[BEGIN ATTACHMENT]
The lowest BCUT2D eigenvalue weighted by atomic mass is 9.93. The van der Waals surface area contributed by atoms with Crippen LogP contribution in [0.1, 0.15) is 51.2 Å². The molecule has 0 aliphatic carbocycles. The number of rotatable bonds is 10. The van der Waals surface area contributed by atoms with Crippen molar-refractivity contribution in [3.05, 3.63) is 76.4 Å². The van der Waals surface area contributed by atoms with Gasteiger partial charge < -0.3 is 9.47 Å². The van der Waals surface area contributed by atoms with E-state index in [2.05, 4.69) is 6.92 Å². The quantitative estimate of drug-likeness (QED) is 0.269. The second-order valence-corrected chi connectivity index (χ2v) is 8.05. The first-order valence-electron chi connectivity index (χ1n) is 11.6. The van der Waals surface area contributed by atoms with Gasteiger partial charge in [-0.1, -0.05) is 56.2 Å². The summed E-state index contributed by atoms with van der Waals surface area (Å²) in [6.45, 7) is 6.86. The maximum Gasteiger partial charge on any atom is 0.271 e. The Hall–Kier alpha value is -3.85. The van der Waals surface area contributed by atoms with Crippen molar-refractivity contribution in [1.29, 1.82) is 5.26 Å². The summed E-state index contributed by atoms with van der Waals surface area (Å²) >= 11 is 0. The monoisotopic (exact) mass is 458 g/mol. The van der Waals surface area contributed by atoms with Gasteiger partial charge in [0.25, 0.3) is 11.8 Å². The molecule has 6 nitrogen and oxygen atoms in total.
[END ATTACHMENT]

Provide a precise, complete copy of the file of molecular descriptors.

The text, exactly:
The lowest BCUT2D eigenvalue weighted by atomic mass is 9.93. The van der Waals surface area contributed by atoms with Crippen LogP contribution in [0.1, 0.15) is 51.2 Å². The molecule has 0 aliphatic carbocycles. The number of rotatable bonds is 10. The van der Waals surface area contributed by atoms with Crippen molar-refractivity contribution in [3.05, 3.63) is 76.4 Å². The van der Waals surface area contributed by atoms with Gasteiger partial charge < -0.3 is 9.47 Å². The van der Waals surface area contributed by atoms with E-state index in [2.05, 4.69) is 6.92 Å². The quantitative estimate of drug-likeness (QED) is 0.269. The second-order valence-corrected chi connectivity index (χ2v) is 8.05. The first-order valence-electron chi connectivity index (χ1n) is 11.6. The van der Waals surface area contributed by atoms with Gasteiger partial charge in [-0.1, -0.05) is 56.2 Å². The summed E-state index contributed by atoms with van der Waals surface area (Å²) in [6.45, 7) is 6.86. The maximum Gasteiger partial charge on any atom is 0.271 e. The Hall–Kier alpha value is -3.85. The van der Waals surface area contributed by atoms with Crippen molar-refractivity contribution in [1.29, 1.82) is 5.26 Å². The summed E-state index contributed by atoms with van der Waals surface area (Å²) >= 11 is 0. The monoisotopic (exact) mass is 458 g/mol. The van der Waals surface area contributed by atoms with Gasteiger partial charge in [0.25, 0.3) is 11.8 Å². The molecule has 6 nitrogen and oxygen atoms in total.